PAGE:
Pediatric Pulmonology, 42 S30 307
The North American Cystic Fibrosis Conference, Anaheim, 2007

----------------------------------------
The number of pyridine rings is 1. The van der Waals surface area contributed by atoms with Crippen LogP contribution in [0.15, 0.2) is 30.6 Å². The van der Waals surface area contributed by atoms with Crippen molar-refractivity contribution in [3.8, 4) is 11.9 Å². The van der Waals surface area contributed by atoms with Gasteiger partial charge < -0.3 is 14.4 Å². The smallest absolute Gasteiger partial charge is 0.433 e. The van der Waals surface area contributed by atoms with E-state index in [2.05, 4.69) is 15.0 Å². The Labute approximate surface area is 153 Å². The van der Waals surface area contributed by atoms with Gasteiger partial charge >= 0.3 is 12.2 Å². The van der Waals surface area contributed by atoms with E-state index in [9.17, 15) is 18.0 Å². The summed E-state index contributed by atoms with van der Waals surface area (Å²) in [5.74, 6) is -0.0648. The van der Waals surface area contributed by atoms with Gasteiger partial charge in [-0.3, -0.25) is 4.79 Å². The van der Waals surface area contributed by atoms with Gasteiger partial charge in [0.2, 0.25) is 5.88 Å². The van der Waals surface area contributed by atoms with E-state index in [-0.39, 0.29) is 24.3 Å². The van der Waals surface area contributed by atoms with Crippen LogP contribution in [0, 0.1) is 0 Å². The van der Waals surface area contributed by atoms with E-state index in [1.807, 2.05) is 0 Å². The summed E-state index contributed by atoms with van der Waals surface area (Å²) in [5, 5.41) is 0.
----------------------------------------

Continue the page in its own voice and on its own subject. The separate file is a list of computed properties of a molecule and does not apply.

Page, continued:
Gene therapy for Cystic Fibrosis lung disease will likely require long-term transgene expression; however, in the lung, many gene transfer agents have resulted in only transient gene expression. Previously we have shown that the choice of enhancer/promoter elements has a strong influence on the duration of reporter gene expression following delivery of non-viral vectors to the mouse lung (Gill et al., 2001, Gene Ther, 8, 1539). However, it is also possible that other elements of plasmid vector design play an important role. Using a clinically relevant mouse lung aerosol model, we have studied the effect of varying the plasmid CpG-dinucleotide content on the duration of expression from plasmids that had an identical enhancer/promoter sequence. Firstly we constructed a CpG-free plasmid vector containing a synthetic CpG-free luciferase gene under the transcriptional control of the human CMV enhancer/EF1? promoter. Secondly, we constructed a similar vector containing an identical enhancer and promoter but with a small number of CpG motifs, in the luciferase gene (97 CpGs) and in the backbone sequence (52 CpGs). We then investigated the level and duration of transgene expression following aerosol delivery of these plasmids complexed with the Genzyme lipid GL67 to the lungs of BALB/c mice (2.5 mg/ml pDNA, 6mM GL67, 10ml, Pari LC+ Nebuliser). Total lung extracts were assayed for luciferase activity at days 1, 2, 7, 14 & 28 (n=6 per time-point). The CpG-containing plasmid initially directed approximately 2-fold higher levels of reporter gene expression than the CpG-free plasmid (p<0.05 both days 1 and 2 post-delivery). However, while expression from the CpG-containing plasmid subsequently fell slowly to background levels, expression from the CpG-free plasmid increased 2-fold to day 7, and remained at the peak levels observed with the CpG-containing plasmid until the end of the experiment at day 28 (CpG-free plasmid 4-fold, 16-fold and 50-fold higher expression at days 7, 14 and 28 post-delivery respectively; p<0.05 for each). These data suggest that the ability of a promoter/enhancer sequence to direct long-term expression in the mouse lung is dependent by the sequence of the plasmid backbone. One explanation for this observation is that a specific, but as yet unidentified, sequence exists in the CpG containing backbone that triggers transcriptional silencing. Alternatively, the well-described host inflammatory response to CpG-containing DNA, may be involved and the CpG content of the vector could be responsible for these differences. We are currently evaluating the potency and duration of effect of CFTR expressing, CpG-free, plasmids in late-stage pre-clinical studies prior to the initiation of a further round of clinical studies of non-viral gene transfer in CF patients.